Why these worms are confused with Perionyx Excavitus, is due to the fact that on tactile stimulation Spenceriella noctiluca exhibit spontaneous blueish luminescence which is enhanced by addition of peroxide. Along with other similar external physical characteristics, including the depressed clitellum, make this species easily confused with the “True Blue”.


The Classic “Nightcrawler” (Lumbricus terrestris)

Nightcrawlers have a few distinguishing features, both physically and habitually, that have been found in an “African cousin” of another species Eudrillus eugeniae (commonly named the “African Night Crawler”.) Once again, these two species are often confused. Nightcrawlers are not great for domestic vermi-composting even though they are one of the most prolific breeders. The reason is mostly because they prefer their tunnels to be undisturbed and are restless if they are unable to burrow deep enough. They have been known to leave domestic wormeries in search of deeper ground. Nightcrawlers have been known to burrow down 6 to 8 feet deep, but come to the surface to forage and to deposit their castings and capsules. This characteristic makes Nightcrawlers one of the more important earthworms for soil rejuvenation, as they bring minerals from the sub-soil to the surface in their castings and take organic matter deep into their burrows. This cycle is paramount to replenishing our depleting and eroding top soil. Conventional ‘unsustainable' agriculture creates a loss of 75 BILLION TONS of topsoil is lost each year - equating to a loss of around 10 million hectares of productive land per year. Eg. 1 kg of wheat equates to the loss of 5-7kgs of topsoil. Introducing Nightcrawlers to agricultual/pasteral lands could turn this critical situation around in a relatively short period of time.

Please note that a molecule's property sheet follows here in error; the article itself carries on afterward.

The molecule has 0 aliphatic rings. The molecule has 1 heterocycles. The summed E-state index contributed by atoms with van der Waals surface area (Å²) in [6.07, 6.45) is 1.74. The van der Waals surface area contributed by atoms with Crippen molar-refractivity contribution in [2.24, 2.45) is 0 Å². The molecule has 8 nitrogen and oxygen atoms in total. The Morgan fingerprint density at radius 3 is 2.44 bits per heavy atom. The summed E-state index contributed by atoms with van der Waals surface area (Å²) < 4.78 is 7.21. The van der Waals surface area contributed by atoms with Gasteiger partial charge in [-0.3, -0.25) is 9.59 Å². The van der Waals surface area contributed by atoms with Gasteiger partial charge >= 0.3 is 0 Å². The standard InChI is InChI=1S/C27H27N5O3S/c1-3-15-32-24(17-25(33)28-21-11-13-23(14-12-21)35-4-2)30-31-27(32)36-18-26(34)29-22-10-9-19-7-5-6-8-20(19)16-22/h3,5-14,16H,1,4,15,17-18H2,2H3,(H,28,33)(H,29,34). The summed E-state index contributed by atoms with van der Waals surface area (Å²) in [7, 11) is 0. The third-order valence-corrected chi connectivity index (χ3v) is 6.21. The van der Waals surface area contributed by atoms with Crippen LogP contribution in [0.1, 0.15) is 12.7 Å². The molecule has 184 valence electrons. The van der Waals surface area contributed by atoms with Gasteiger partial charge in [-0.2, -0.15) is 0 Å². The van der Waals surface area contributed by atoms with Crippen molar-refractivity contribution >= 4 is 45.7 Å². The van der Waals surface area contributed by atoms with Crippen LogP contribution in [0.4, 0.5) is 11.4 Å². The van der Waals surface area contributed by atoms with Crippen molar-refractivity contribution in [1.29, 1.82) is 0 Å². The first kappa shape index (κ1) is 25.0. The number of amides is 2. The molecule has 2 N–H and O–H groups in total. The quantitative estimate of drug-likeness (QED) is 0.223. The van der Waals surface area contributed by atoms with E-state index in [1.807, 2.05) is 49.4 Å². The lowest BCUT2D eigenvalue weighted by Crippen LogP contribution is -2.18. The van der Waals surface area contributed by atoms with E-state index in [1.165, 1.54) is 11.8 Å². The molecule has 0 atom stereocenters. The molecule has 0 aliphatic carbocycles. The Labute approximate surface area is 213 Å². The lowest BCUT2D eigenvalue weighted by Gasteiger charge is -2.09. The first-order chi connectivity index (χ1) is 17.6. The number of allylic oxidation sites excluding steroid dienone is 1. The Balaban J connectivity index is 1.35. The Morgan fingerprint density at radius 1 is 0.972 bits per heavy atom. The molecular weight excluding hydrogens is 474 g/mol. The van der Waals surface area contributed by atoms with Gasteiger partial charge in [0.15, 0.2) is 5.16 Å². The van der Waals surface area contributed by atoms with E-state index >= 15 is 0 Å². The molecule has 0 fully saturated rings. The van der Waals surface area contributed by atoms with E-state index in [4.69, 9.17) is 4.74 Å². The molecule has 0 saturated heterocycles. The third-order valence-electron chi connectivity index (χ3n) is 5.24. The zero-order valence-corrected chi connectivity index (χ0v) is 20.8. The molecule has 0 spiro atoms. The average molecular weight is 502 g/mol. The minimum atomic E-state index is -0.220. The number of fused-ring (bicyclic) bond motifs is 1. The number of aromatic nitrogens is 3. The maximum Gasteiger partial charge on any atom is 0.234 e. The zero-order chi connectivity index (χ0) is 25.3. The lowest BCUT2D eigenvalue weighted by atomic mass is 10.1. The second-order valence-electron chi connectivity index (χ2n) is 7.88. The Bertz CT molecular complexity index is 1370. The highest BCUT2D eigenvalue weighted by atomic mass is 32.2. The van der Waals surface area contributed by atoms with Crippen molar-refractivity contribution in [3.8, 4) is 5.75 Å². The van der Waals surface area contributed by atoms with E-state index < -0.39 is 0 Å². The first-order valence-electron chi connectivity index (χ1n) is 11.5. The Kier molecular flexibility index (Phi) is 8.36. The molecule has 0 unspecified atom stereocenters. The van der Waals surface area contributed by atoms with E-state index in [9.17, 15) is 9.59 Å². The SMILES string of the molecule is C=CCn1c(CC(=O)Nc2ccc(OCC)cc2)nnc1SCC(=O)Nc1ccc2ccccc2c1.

How to tell a Night Crawler (Lumbricus terrestris)

COMMON NAMES: Nightcrawler, Dew Worm, Rain Worm, Orchard Worm, Angle Worm, Night Lion